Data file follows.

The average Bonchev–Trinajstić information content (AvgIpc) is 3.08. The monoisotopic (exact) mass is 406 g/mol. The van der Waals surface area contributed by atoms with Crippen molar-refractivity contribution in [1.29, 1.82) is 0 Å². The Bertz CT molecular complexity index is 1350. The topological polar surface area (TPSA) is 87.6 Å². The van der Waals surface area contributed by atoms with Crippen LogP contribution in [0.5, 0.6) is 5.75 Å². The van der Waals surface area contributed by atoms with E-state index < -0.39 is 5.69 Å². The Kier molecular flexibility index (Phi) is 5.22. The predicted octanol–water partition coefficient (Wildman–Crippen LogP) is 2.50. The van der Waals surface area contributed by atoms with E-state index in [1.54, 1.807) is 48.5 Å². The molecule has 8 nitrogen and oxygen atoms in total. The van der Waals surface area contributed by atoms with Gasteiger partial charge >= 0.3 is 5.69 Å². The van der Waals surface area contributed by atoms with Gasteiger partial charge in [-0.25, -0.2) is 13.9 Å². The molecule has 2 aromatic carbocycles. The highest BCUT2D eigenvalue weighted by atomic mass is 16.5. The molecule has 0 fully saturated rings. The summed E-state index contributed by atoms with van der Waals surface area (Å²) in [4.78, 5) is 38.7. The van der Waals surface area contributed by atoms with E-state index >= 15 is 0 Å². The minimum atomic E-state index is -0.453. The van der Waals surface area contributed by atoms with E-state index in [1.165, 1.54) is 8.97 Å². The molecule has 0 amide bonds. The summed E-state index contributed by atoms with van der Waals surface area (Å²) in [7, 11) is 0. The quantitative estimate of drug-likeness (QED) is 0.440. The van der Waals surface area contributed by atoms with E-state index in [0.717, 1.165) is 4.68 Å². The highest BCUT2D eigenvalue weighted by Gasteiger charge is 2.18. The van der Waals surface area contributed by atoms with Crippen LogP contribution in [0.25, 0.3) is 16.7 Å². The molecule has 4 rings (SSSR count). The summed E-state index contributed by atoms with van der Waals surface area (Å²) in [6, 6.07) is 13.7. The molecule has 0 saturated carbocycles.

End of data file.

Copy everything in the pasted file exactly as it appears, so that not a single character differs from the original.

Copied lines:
The average Bonchev–Trinajstić information content (AvgIpc) is 3.08. The monoisotopic (exact) mass is 406 g/mol. The van der Waals surface area contributed by atoms with Crippen molar-refractivity contribution in [1.29, 1.82) is 0 Å². The Bertz CT molecular complexity index is 1350. The topological polar surface area (TPSA) is 87.6 Å². The van der Waals surface area contributed by atoms with Crippen LogP contribution in [0.5, 0.6) is 5.75 Å². The van der Waals surface area contributed by atoms with E-state index < -0.39 is 5.69 Å². The Kier molecular flexibility index (Phi) is 5.22. The predicted octanol–water partition coefficient (Wildman–Crippen LogP) is 2.50. The van der Waals surface area contributed by atoms with E-state index in [1.54, 1.807) is 48.5 Å². The molecule has 8 nitrogen and oxygen atoms in total. The van der Waals surface area contributed by atoms with Gasteiger partial charge >= 0.3 is 5.69 Å². The van der Waals surface area contributed by atoms with Gasteiger partial charge in [-0.25, -0.2) is 13.9 Å². The molecule has 2 aromatic carbocycles. The highest BCUT2D eigenvalue weighted by atomic mass is 16.5. The molecule has 0 fully saturated rings. The summed E-state index contributed by atoms with van der Waals surface area (Å²) in [4.78, 5) is 38.7. The van der Waals surface area contributed by atoms with E-state index >= 15 is 0 Å². The minimum atomic E-state index is -0.453. The van der Waals surface area contributed by atoms with E-state index in [1.165, 1.54) is 8.97 Å². The molecule has 0 amide bonds. The summed E-state index contributed by atoms with van der Waals surface area (Å²) in [7, 11) is 0. The quantitative estimate of drug-likeness (QED) is 0.440. The van der Waals surface area contributed by atoms with E-state index in [0.717, 1.165) is 4.68 Å². The highest BCUT2D eigenvalue weighted by Gasteiger charge is 2.18. The van der Waals surface area contributed by atoms with Crippen LogP contribution in [0.25, 0.3) is 16.7 Å². The molecule has 4 rings (SSSR count). The summed E-state index contributed by atoms with van der Waals surface area (Å²) in [6, 6.07) is 13.7. The molecule has 0 saturated carbocycles.